Insurers join hospital and doctor groups in opposing ACA repeal

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(Bloomberg)—Insurance-industry groups said Wednesday that they oppose a Republican proposal to repeal and replace the Affordable Care Act, joining healthcare providers in asking Senators to reject the bill.

America’s Health Insurance Plans and the Blue Cross Blue Shield Association said they oppose the plan, backed by Republican Senators Lindsey Graham, Bill Cassidy, Dean Heller and Ron Johnson, because it would make it harder for individuals to get coverage and cut funding for Medicaid. In addition, unlike previous repeal attempts, the bill would leave a tax on health insurers in place.

The bill “would have real consequences on consumers and patients by further destabilizing the individual market; cutting Medicaid; pulling back on protections for pre-existing conditions,” AHIP said in its letter. The group said the GOP plan would backfire, “potentially allowing government-controlled single payer health care to grow.”

The plan would cut U.S. spending on the Affordable Care Act’s expansion of health coverage by about $81.6 billion through 2026, according to an analysis by consultancy Manatt Health. When the bill’s caps on the broader Medicaid program are included, spending would drop by $215 billion, according to consulting firm Avalere.

The analyses and industry opposition present more obstacles for the renewed push to undo the Affordable Care Act ahead of a September 30 legislative deadline. Late Tuesday, the talk-show host Jimmy Kimmel, whose emotional appeal helped crystallize opposition to an earlier repeal-and-replace bill, told viewers to oppose the new legislation. Kimmel said Cassidy, a medical doctor from Louisiana, lied when he previously promised on Kimmel’s program that any health overhaul would protect sick children.

“I’m sorry he doesn’t understand,” Cassidy said in an interview on CNN on Wednesday. “More people will have coverage, and we protect people with pre-existing conditions.” Cassidy said his law would have the same protections for sick people as Obamacare.

Broadly, the Graham-Cassidy bill keeps most of Obamacare’s taxes, while undoing the law’s insurance expansion and redirecting the funds to states as block grants. That would give the states broad discretion over how to use the funds. At least 20 million people have gained insurance coverage under Obamacare, mainly through the expansion of the Medicaid program to more low-income people.

The bill has drawn opposition from a broad swath of healthcare groups, including the American Medical Association and the American Hospital Association. The groups largely backed Obamacare and opposed previous repeal attempts.

“We believe the Graham-Cassidy Amendment would result in millions of Americans losing their health insurance coverage, destabilize health insurance markets, and decrease access to affordable coverage and care,” the AMA said.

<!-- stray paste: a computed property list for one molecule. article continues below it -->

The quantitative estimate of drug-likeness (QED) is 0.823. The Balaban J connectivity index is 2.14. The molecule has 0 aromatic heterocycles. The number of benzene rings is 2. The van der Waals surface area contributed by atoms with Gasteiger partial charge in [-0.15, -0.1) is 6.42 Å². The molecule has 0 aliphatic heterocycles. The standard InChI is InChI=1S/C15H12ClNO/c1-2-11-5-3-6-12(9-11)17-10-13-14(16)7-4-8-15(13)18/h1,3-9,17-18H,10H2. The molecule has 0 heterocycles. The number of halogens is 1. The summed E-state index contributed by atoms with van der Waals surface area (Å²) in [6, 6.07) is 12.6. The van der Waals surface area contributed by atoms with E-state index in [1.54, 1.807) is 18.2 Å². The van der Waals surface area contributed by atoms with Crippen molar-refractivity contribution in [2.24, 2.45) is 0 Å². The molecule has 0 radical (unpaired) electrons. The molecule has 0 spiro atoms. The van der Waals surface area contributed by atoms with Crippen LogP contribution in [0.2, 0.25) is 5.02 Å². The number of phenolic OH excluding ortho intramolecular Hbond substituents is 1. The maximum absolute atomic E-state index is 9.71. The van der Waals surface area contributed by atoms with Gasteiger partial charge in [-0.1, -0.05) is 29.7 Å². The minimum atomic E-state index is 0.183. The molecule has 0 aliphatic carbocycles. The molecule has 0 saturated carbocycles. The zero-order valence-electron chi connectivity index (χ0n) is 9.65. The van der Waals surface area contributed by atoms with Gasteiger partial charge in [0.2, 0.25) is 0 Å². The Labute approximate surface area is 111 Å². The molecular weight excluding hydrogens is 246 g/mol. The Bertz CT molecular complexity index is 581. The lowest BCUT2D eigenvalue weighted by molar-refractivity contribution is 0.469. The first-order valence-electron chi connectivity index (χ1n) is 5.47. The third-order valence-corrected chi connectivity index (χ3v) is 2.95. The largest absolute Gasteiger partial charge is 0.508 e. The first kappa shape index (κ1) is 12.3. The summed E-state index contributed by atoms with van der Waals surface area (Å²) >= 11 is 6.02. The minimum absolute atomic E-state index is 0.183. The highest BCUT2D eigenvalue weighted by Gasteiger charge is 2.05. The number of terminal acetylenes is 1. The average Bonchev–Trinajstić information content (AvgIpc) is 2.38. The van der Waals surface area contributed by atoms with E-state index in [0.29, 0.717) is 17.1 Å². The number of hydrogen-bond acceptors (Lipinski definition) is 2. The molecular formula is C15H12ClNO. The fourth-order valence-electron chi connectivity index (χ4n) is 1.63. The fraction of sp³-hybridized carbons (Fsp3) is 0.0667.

The nonpartisan Congressional Budget Office, which evaluates legislation for lawmakers, has said it won’t have time to evaluate the full effects of the repeal plan before a potential vote next week. CBO said it plans to publish a more limited analysis by early next week.

Neither of the consultant reports estimated how many people overall could lose insurance coverage.

The flexibility granted to the states could allow them to set up markets where individuals who have so-called pre-existing conditions are charged more for insurance than others, according to the Manatt analysis. States could also potentially remove other pieces of the ACA’s insurance regulations, including requirements that health plans cover essential health benefits, such as prescription drugs, hospitalization, and maternity care.

“In states that obtain waivers, individuals with pre-existing conditions could face substantially higher premiums in the individual and small group markets, or find their policies do not cover essential services,” according to the Manatt analysis.

Because the bill depends on states to implement it, the exact effects on coverage are difficult to estimate. Manatt said that over the 2020-2026 period, when the bill is designed to go into effect, 29 states would receive less federal funding than under Obamacare, with an average cut of 19 percent. The funding ends after 2026, creating a severe dropoff in healthcare payments, although supporters of the law have said it would be reauthorized.

The analysis from Avalere finds that when the broader Medicaid cuts are taken into account, 34 states and the District of Columbia would see reductions in federal funding over the 2020 to 2026 period, while 16 would gain. The Avalere analysis was funded by the left-leaning Center for American Progress.

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